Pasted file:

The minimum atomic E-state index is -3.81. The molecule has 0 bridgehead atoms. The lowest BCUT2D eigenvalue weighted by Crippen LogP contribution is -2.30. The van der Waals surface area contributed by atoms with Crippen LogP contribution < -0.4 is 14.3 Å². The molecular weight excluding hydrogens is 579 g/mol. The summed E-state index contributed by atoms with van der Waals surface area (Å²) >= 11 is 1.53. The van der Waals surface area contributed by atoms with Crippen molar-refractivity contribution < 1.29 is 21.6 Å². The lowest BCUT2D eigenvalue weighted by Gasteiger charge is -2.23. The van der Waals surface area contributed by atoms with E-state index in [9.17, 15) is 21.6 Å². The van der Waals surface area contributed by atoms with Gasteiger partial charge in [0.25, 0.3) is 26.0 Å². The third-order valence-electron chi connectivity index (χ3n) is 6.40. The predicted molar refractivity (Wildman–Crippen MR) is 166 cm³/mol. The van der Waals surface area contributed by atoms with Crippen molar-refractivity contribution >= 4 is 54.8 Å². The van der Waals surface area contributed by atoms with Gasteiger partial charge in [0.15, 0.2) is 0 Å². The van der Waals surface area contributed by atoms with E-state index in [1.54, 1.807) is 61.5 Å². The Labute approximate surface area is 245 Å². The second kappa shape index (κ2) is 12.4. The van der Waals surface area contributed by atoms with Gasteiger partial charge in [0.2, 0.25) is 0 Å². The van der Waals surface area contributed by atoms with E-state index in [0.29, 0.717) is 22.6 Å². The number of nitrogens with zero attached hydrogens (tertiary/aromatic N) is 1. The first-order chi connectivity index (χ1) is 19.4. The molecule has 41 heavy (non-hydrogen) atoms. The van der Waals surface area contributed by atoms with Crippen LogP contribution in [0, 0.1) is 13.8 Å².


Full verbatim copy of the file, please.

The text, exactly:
The minimum atomic E-state index is -3.81. The molecule has 0 bridgehead atoms. The lowest BCUT2D eigenvalue weighted by Crippen LogP contribution is -2.30. The van der Waals surface area contributed by atoms with Crippen LogP contribution < -0.4 is 14.3 Å². The molecular weight excluding hydrogens is 579 g/mol. The summed E-state index contributed by atoms with van der Waals surface area (Å²) >= 11 is 1.53. The van der Waals surface area contributed by atoms with Crippen molar-refractivity contribution < 1.29 is 21.6 Å². The lowest BCUT2D eigenvalue weighted by Gasteiger charge is -2.23. The van der Waals surface area contributed by atoms with E-state index in [9.17, 15) is 21.6 Å². The van der Waals surface area contributed by atoms with Gasteiger partial charge in [0.25, 0.3) is 26.0 Å². The third-order valence-electron chi connectivity index (χ3n) is 6.40. The predicted molar refractivity (Wildman–Crippen MR) is 166 cm³/mol. The van der Waals surface area contributed by atoms with Crippen molar-refractivity contribution >= 4 is 54.8 Å². The van der Waals surface area contributed by atoms with Gasteiger partial charge in [0.15, 0.2) is 0 Å². The van der Waals surface area contributed by atoms with E-state index in [1.54, 1.807) is 61.5 Å². The Labute approximate surface area is 245 Å². The second kappa shape index (κ2) is 12.4. The van der Waals surface area contributed by atoms with Gasteiger partial charge in [0.2, 0.25) is 0 Å². The van der Waals surface area contributed by atoms with E-state index in [0.29, 0.717) is 22.6 Å². The number of nitrogens with zero attached hydrogens (tertiary/aromatic N) is 1. The first-order chi connectivity index (χ1) is 19.4. The molecule has 41 heavy (non-hydrogen) atoms. The van der Waals surface area contributed by atoms with Crippen LogP contribution in [0, 0.1) is 13.8 Å².